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New EKG resource helps churches ‘complete the Acts 1:8 task’

PINEVILLE, La. (BP)–“God has a heartbeat to bring revival to our nation,” Ken Hemphill told participants at an Encouraging Kingdom Leaders Minister’s Conference in Louisiana. “But it will not occur until we have a revival in our giving.”

Hemphill, national strategist for the Southern Baptist Convention’s Empowering Kingdom Growth emphasis, was the featured speaker at the inaugural joint venture of the Louisiana Baptist Convention and host Louisiana College.

Hemphill, who spoke five times during the three-day conference, debuted material from “Making Change: A Transformational Guide to Christian Money Management,” a new book scheduled for release at the SBC’s June 13-14 annual meeting in Greensboro, N.C.

The conference also offered a variety of workshops ranging from “Understanding the Da Vinci Code” and “Building a Kingdom Church” to “Nine Critical Questions for the 21st Century Church” and “Encouraging the Discouraged.”

Hemphill described Making Change as “the component of EKG that enables a church to complete the Acts 1:8 task.”

The goal of EKG, he noted, is to re-establish a vision for Kingdom growth in the local church.

“EKG is not a program but a passion,” Hemphill told participants at the April 4-6 sessions. “At its heart it is a desire for revival that is based on prayer and dependence on God’s power.” EKG represents God’s heartbeat and is designed to inform and transform the hearts of people, he said.

Hemphill earlier wrote “Empowering Kingdom Growth: The Heartbeat of God,” as the foundation for the EKG emphasis. Meanwhile, “The Acts 1:8 Challenge” by Nate Adams, is an EKG-related resource for a church seeking to reach its “Jerusalem, Judea, Samaria and the uttermost parts of the world,” he said.

The need for revival in the United States is acute, Hemphill said. At least 10,000 SBC churches did not report a single baptism last year and 51 percent baptized five or fewer. Hemphill also noted that 80 percent of SBC churches are plateaued or declining and that baptisms have been stagnant since the mid-1960s.

“By almost any statistic you examine,” Hemphill said, “the church growth movement is not working.” He also indicated that for the most part, mega-church growth has occurred as a result of transfer growth rather than reaching the unchurched.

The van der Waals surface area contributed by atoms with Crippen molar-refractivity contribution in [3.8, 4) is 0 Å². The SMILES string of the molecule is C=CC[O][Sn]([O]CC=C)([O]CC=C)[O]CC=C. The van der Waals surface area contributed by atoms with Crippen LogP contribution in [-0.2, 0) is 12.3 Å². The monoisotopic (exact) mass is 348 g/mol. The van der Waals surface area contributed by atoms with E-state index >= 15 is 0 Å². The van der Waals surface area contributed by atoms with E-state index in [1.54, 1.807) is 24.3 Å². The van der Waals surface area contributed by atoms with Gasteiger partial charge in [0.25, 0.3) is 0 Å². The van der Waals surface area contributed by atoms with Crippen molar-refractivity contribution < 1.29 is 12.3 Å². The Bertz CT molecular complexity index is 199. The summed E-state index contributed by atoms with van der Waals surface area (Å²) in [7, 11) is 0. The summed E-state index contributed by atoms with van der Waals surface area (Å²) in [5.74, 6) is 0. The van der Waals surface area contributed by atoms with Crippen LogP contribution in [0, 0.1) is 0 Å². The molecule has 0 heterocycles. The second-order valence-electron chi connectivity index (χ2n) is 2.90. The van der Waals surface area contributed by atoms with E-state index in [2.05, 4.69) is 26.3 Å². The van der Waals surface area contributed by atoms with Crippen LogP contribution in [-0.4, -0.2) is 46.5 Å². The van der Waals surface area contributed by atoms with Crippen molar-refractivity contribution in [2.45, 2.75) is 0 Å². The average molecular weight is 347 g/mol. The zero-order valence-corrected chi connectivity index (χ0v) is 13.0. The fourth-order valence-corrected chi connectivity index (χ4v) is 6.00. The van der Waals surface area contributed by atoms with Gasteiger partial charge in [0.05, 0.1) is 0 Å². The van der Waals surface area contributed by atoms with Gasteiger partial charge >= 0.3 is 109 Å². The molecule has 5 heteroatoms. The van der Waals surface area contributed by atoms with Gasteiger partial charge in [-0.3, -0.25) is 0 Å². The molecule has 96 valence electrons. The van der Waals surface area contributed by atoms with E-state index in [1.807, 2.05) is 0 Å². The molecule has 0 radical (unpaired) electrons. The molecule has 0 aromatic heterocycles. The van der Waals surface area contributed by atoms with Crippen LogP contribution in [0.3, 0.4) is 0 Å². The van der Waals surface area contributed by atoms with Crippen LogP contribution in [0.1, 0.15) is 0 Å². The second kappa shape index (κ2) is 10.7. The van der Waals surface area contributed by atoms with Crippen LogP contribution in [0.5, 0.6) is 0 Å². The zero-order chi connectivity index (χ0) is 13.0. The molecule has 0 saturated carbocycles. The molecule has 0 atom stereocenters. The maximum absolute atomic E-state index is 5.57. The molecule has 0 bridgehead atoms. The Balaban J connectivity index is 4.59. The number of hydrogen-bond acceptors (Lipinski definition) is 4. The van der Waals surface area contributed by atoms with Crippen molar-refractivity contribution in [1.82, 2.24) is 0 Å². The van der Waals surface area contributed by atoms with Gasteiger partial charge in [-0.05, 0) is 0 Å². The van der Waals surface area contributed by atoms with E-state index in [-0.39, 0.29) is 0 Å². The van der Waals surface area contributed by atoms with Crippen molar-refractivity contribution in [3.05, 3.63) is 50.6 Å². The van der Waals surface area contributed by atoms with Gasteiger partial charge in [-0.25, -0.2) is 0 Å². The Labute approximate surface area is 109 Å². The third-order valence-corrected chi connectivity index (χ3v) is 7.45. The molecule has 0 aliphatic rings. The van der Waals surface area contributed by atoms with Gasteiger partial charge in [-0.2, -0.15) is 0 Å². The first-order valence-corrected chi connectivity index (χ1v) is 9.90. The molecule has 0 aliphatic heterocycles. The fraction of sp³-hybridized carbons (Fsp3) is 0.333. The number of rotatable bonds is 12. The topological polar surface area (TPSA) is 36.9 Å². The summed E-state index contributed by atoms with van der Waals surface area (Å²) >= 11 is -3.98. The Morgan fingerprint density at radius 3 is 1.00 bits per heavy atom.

While the state of evangelism indicates a need for spiritual transformation, the financial reality in America is equally revealing, Hemphill said.

During the Depression, 3.2 percent of Protestant income was given through a local church, Hemphill said. In 2001 the figure had dropped to 2.7 percent and currently stands at 2.5 percent.

Statistics reveal that only 4 percent of church members tithe and just 25 percent give systematically.

To help provide a perspective, Hemphill explained that $2.9 billion was given to all mission entities in North America last year, while at the same time $2.8 billion was spent on Easter candy.

Additionally Hemphill related that in 1982, the average level of giving by SBC churches through the Cooperative Program was 10 percent of their offerings. In 2000 it had dropped to 7 percent.

“One reason we are struggling with finances in our churches is because we have cut back on mission giving and the people have followed the example,” Hemphill said.

Making Change, to be published by Broadman & Holman, focuses on finances from the standpoint of God’s Kingdom, Hemphill said.

“The church growth movement emphasized marketing and created three unmentionables,” Hemphill said. “Churches stopped talking about the blood of Jesus, the sin of man and money.”

Making Change provides comprehensive money management for Christians, he said, and it presents a vision to the church and individuals of how financial resources can and should be used to advance God’s Kingdom.

Underscoring the blessing of contentment rather than the curse of greed, Hemphill shared practical information on debt reduction, earning, saving and spending.

Hemphill also addressed the biblical laws of giving and emphasized the concept of “whole-life stewardship.”

“Is God pleased with the way we are allocating our finances?” is a question Hemphill said Christians and churches must constantly ask.
Kelly Boggs is editor of the Baptist Message, newsjournal of the Louisiana Baptist Convention, on the Web at www.baptistmessage.com.

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  • Kelly Boggs